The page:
You: CIO. You: VP of infrastructure. You: VP of application maintenance.
You know what you did.
You know that the biggest single expense in running an IT shop is labor. Your legacy IT departments — which constitute the majority of companies — are particularly vulnerable because your older infrastructure and applications require extensive, labor-intensive customized care and feeding. You were under pressure to reduce costs. You are always under pressure to reduce costs. So you succumbed to the siren song of the outsourcers to lower those costs.
They did it through labor arbitrage. They replaced Americans working in the homeland with much less expensive Indian IT workers — some in the U.S. and some in India. To get the Indian staff to the U.S., they relied upon a U.S. government program designed for a very different purpose: the H-1B visa.
Originally, according to federal rules, the visas were intended to bring in foreign workers with college degrees and “highly specialized knowledge,” mainly in science and technology. For years, outsourcers (primarily Indian in origin) have been using the H-1B visa program to import cheap labor — often without “highly specialized knowledge" — to undercut U.S. jobs in IT and other sectors. Almost half of these visas go to the big Indian outsourcers or U.S. outsourcers with big Indian operations. These accounted for almost 130,000 jobs between 2005 and 2014 (latest data available).
Sadly, U.S. corporations — many household names — have been willing accomplices in this travesty, all in the name of reducing their costs. Examples include Disney, Toys R Us, New York Life, Eversource Energy in Connecticut, Cengage Learning in Ohio, and many more. Those are only a few whose stories happened to get covered by the media.
These companies know what they are doing, and they know the implications if the word were to get out. Why else would they insist upon severance agreements with terms that state that the displaced U.S. employees cannot disclose training their Indian replacements or the true reason for their termination if they want to maintain their severance benefits and not be sued in court?
Year after year, attempts were made to rectify this injustice. But, by making common cause with Silicon Valley and beating the drum that U.S. technological excellence and prosperity required this system, the loss of U.S. jobs continued. Well the dirty little secret is out. While Silicon Valley pays upwards of $150,000 for workers on a H-1B visas, average yearly pay at the Indian outsourcing companies is only $69,500. In 2014, the top Indian outsourcing firms — Tata, Infosys and Wipro — brought in 12,000 people through the visa program. Microsoft, Google and Apple brought in 2,000 in all. Now, the times are changing. The new administration is wise to the scam and is studying new rules to finally right the wrong.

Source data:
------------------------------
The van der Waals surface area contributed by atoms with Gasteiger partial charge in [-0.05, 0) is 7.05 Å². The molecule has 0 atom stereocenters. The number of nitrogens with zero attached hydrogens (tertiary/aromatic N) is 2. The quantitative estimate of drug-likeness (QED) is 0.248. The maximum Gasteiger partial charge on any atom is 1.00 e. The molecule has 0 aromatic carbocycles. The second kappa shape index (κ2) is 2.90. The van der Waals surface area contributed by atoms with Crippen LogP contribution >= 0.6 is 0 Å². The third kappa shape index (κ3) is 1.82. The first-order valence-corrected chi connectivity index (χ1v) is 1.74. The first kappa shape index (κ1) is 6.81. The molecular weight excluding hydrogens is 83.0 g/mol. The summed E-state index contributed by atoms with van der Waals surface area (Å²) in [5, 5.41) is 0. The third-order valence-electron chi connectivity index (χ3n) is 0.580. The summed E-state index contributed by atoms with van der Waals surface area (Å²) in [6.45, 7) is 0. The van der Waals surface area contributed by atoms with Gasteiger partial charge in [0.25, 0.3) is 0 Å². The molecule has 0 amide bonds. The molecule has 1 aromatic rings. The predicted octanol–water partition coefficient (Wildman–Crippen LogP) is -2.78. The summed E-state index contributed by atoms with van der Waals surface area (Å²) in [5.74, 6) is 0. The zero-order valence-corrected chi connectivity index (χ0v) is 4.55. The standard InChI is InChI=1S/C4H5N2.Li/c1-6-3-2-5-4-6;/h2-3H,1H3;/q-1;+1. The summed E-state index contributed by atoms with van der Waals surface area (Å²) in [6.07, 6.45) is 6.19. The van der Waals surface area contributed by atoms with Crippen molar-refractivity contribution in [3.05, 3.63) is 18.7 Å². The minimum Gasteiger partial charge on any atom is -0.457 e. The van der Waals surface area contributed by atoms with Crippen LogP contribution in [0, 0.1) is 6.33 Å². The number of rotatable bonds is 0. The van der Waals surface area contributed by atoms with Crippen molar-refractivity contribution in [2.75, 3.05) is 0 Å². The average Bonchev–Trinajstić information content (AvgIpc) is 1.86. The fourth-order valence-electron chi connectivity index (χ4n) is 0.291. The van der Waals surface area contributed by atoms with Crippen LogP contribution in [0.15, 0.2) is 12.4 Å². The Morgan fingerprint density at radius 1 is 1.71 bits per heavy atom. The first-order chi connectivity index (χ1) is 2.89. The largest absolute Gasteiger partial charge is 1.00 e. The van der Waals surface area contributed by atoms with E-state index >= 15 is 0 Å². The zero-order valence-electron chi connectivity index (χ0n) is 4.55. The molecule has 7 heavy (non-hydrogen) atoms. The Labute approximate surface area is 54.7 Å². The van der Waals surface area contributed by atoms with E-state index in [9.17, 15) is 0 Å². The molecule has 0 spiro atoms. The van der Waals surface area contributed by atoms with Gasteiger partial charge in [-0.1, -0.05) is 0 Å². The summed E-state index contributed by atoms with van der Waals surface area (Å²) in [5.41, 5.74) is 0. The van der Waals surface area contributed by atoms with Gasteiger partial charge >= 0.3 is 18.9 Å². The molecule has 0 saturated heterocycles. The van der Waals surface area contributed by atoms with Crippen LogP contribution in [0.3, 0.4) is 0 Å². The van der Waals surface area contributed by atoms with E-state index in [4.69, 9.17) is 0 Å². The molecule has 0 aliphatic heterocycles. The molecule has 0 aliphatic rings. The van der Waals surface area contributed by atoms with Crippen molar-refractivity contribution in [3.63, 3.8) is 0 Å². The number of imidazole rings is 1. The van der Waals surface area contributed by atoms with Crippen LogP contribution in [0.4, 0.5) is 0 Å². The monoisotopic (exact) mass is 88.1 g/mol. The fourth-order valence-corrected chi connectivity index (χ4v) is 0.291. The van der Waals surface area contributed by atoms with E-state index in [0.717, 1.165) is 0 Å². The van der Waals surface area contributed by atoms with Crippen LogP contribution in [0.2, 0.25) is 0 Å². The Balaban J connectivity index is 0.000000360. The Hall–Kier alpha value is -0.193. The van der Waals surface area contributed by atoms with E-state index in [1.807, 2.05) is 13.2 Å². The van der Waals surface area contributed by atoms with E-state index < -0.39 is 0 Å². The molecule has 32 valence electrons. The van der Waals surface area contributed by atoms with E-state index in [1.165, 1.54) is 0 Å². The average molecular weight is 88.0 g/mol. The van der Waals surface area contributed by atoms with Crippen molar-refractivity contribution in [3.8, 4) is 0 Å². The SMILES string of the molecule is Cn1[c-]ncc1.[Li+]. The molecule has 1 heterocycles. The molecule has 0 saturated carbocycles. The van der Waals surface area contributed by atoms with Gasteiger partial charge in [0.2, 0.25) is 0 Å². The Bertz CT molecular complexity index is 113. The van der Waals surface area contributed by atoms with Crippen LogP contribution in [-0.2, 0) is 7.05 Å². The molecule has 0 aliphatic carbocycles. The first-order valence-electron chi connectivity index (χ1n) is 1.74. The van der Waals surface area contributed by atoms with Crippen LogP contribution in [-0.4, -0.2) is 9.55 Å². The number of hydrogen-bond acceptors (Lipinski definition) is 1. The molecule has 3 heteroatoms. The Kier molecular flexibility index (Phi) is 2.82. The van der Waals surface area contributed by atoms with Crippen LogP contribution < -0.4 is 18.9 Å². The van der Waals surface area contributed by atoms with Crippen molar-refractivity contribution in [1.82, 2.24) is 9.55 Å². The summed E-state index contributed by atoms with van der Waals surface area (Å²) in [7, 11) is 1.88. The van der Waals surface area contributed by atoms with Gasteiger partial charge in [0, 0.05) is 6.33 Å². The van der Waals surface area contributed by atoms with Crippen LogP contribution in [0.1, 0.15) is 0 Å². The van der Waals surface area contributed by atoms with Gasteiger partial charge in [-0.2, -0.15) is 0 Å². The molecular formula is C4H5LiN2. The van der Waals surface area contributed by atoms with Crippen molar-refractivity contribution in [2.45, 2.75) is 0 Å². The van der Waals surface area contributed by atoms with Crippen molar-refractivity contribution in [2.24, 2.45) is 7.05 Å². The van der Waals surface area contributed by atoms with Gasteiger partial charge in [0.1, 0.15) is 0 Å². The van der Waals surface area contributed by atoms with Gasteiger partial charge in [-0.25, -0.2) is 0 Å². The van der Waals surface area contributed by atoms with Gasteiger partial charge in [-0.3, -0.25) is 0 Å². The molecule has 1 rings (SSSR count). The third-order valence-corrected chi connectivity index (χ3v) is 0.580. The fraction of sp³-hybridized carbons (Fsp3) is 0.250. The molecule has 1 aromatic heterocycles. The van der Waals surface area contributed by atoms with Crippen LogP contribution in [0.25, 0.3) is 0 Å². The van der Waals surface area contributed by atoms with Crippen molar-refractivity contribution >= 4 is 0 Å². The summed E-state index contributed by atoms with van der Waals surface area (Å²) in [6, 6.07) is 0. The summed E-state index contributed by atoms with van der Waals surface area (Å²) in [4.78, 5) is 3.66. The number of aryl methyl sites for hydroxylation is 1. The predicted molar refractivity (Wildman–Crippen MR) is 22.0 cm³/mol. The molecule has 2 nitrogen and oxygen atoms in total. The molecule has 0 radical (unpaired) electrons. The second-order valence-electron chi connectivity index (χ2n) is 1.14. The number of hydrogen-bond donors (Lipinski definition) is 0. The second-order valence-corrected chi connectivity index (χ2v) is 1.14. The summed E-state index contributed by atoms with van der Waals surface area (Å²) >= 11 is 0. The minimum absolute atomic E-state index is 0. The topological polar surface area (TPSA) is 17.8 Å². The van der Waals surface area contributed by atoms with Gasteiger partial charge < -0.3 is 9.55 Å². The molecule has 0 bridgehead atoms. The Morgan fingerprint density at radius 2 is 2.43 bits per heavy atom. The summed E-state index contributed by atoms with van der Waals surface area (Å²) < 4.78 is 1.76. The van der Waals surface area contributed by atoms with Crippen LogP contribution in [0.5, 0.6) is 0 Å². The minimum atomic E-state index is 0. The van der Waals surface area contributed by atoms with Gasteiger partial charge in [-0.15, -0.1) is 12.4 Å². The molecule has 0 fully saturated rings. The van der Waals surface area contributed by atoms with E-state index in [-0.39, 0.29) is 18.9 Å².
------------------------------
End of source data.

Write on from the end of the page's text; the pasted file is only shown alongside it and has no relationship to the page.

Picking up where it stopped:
What are you going to do? H-1B visas only last for three years, with a renewal for another three — assuming that rule continues. Take a look at those outsourcing staffers. How many have been with you and for how long? If (when) they go away… well, those systems just won’t stay up by themselves, will they?
Time to bite the bullet, take a page from the leading edge of IT — cloud computing. When you use a hosted service — whether for infrastructure (IaaS) or applications (SaaS) — a key characteristic is that the amount of labor required is phenomenally less than the in-house equivalent in a legacy shop. Your challenge is migrating your portfolio to these new platforms.
The good news is that there are ways to get there. The bad news is that you need to tell senior management that it is going to cost money and that there will be disruption. Despite the work you have been doing trying to rationalize your portfolio and move to better platforms, you still have some real ugly ones, don’t you? They seem to have been there since the day the earth cooled and are going to be bears to deal with.
Lastly and ironically, your current provider of outsourced IT services won't want to lose the revenue stream you have been feeding it. A good bet is it will want to keep some or all of it. Perhaps you could get the vendor to move you to the cloud. After all, it will be in a bind if (when) it is mandated to ramp down its use of H-1B visa holders. And you have the company under contract to deliver price and performance.
Think about your leverage — your outsourcer is. The leader of Infosys has already recognized that his business model must change, and he is advocating getting rid of H-1B holders and hiring Americans.
What a world!
This article is published as part of the IDG Contributor Network. Want to Join?